The ‘A’ Difference – The Power of Arts Education

When the subject of education arises, it is common in today’s increasingly computer-driven climate to hear about the need for more STEM classes (science, technology, engineering and mathematics) for American students – including Southern Nevada’s school children. In an increasing number of conversations, the notion of STEAM is gaining traction, in which the arts are included and integrated.

A number of experts point out that arts education can be vital for students as they grow into adults in the workforce and marketplace.

Daniel Pink, best-selling author of “A Whole New Mind,” describes the growing importance creativity will have in the workplace of the future.

“The future belongs to a very different kind of person with a very different kind of mind – creators and empathizers, pattern recognizers and meaning makers. These people – artists, inventors, designers, storytellers, caregivers, consolers, big picture thinkers – will now reap society’s richest rewards and share its greatest joys,” writes Pink.

This is a world where know-how blends technical skill with creative inspiration. It’s a world envisioned by important movers in the economy, such as more than 1,500 global CEOs surveyed by IBM. According to the survey, these leaders agreed that “successfully navigating an increasing complex world will require creativity.”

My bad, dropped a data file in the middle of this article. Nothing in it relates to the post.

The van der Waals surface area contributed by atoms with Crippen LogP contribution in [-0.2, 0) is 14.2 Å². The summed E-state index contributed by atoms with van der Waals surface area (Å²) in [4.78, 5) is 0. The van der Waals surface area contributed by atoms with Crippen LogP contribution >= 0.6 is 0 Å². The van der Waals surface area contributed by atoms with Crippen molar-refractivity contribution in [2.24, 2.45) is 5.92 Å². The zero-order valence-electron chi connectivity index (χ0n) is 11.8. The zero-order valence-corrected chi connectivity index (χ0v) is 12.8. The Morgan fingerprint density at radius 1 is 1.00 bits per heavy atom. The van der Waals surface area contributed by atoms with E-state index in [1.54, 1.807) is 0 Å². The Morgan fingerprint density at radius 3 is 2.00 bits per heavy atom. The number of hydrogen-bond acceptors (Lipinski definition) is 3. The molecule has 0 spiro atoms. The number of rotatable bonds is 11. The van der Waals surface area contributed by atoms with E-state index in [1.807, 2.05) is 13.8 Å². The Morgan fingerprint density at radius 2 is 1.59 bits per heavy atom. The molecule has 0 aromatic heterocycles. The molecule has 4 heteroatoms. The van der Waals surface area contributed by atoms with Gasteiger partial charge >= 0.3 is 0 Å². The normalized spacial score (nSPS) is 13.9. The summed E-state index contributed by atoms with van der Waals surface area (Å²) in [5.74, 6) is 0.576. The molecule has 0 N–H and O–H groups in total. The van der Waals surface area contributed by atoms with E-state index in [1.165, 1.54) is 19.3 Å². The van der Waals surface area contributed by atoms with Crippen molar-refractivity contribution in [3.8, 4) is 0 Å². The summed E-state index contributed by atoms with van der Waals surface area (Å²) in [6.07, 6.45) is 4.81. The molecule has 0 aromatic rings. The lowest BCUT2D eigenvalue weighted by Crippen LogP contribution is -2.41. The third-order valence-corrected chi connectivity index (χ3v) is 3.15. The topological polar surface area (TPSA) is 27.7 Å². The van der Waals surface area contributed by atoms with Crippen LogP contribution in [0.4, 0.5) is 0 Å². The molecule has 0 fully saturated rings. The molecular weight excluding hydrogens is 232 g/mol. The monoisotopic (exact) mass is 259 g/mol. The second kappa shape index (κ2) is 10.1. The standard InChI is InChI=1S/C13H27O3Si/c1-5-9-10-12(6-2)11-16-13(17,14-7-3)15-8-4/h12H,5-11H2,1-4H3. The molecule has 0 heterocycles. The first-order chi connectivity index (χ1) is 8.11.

Lisa Phillips, an arts education advocate and author of “The Artistic Edge: 7 Skills Children Need to Succeed in an Increasingly Right Brain World,” agrees with this mindset.

“Arts education is a necessity because creativity is an in-demand skill in today’s workforce. There is so much competition in all sectors that if an organization is going to succeed they need to dominate their market, not compete,” says Phillips.

“How do you do that? One of the ways is having the most creative and innovative ideas so you can stay steps ahead of the competition — think Apple.”

According to Phillips, many of the lessons gained in arts education carry over into children’s everyday lives.

“There are many leadership skills that are learned through the arts that have benefits far beyond the artistic skills themselves. Confidence, problem solving skills, communication skills and adaptability are just some of the skills that are learned through arts education,” says Phillips.

And on a most practical level, arts education can be valuable later in life when students first enter the workforce, even in non-creative careers, adds Phillips.

“Young adults tend to look the same on paper when it comes to the job market. They have the same résumé, volunteer experience, degrees, etc., so what makes one stand out above the others? Their ability to communicate and show confidence and creativity is what will make them stand out, but they need to learn and develop those skills, just as they need to learn math and reading,” says Phillips.

In keeping with these expert opinions, The Smith Center is playing a vital role in furthering arts education for children in Las Vegas and the region beyond.

“Integrating the arts across curriculum content areas as well as in-depth study in the arts provides students with opportunities to make creative connections and explore learning,” says Candy Schneider, vice president of education and outreach for The Smith Center.

“Teaching in and through the arts is the goal of the education and outreach department of The Smith Center,” adds Schneider.” “Sharing exceptional and inspirational performing arts is the heart and soul of our programming.”

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